Sawfish (the window manager formerly known as Sawmill) is an extensible window manager using a Lisp-based extension language. All window decorations are configurable and all user-interface policy is controlled through the language. Its aim is to manage windows in the most flexible and attractive manner possible. As such it does not implement desktop backgrounds, application docks, or other things that may be achieved through separate applications. Sawfish is mostly GNOME-compliant; almost all configuration may be made through a graphical interface.
Ion is a tiling (no overlapping windows) window manager that also has PWM-style tabbed frames which can contain multiple client windows. These features help to keep windows organized and to switch quickly between them. Ion was designed primarily as an efficient and unobtrusive window manager for users who prefer the keyboard.
FVWM is a multiple large virtual desktop window manager originally derived from twm. FVWM is intended to have a small memory footprint and a rich feature set, be extremely customizable and extendable and have a high degree of Motif mwm compatibility. FVWM is highly extensible through its module interface.
dvtm brings the concept of tiling window management, popularized by X11-window managers like dwm, to the console. As a console window manager, it tries to make it easy to work with multiple console based programs like vim, mutt, cmus, or irssi. dvtm is intended to be used where X11 isn't available or over SSH. In conjunction with dtach, it can be seen as a lightweight alternative to GNU screen.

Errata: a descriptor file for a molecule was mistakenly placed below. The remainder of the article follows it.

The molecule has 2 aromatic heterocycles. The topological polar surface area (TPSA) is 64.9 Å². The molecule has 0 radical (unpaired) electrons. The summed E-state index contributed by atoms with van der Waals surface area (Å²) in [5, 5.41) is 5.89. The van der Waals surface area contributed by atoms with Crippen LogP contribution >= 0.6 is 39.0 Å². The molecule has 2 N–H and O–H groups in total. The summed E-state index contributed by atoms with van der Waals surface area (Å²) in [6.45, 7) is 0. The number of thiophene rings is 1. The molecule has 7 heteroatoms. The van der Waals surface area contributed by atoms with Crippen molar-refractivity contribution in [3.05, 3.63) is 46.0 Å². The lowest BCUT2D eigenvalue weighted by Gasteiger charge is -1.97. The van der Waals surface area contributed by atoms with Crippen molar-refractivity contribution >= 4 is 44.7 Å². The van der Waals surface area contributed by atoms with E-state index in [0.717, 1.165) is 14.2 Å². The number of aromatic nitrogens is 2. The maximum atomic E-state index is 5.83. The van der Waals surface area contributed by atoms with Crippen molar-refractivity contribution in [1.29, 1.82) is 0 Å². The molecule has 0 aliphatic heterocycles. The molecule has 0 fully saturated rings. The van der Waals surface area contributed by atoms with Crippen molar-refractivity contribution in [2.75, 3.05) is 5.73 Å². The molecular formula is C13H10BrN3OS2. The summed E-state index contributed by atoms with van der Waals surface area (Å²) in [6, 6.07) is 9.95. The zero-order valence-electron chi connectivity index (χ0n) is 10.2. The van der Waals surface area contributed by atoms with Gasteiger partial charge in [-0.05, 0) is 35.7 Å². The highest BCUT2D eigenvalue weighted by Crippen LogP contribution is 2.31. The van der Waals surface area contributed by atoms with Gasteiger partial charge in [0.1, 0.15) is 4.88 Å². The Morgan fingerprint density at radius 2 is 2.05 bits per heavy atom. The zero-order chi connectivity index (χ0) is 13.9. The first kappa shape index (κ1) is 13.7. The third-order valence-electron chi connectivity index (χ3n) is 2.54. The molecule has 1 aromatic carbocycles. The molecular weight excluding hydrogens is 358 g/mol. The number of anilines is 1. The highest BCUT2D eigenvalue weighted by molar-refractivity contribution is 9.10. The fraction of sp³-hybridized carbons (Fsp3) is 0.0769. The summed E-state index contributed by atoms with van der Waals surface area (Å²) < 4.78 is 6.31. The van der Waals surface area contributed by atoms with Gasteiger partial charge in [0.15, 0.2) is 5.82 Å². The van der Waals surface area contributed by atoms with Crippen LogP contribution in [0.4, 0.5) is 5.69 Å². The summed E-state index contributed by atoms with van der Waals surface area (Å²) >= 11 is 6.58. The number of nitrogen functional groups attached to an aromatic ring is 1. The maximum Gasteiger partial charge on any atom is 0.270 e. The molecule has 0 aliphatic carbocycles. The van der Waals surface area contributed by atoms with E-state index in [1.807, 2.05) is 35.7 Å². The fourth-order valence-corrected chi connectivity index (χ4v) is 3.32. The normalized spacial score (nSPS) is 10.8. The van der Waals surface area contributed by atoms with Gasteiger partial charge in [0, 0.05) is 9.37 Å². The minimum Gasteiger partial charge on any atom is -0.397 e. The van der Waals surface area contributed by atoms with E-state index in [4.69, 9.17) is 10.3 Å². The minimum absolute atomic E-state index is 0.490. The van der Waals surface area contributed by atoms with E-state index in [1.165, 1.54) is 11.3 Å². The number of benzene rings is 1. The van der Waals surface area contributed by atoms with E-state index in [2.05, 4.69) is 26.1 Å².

Ratpoison is a simple window manager with no large library dependencies, no fancy graphics, no window decorations, and no rodent dependence. It is largely modeled after GNU Screen, which has done wonders in the virtual terminal market. All interaction with the window manager is done through keystrokes. ratpoison has a prefix map to minimize the key clobbering that cripples EMACS and other quality pieces of software. All windows are maximized and kept maximized to avoid wasting precious screen space.
Athene is a desktop system for Linux that uses its own graphics drivers for high speed access to your graphics card. Because the Athene desktop and its applications have direct access to the graphics hardware, they have a significant speed advantage over conventional X applications. Athene is also backwards compatible with your existing X11 software. It features a highly responsive interface, scalable icons, translucency, alpha blending, Unicode support, and Windows compatibility.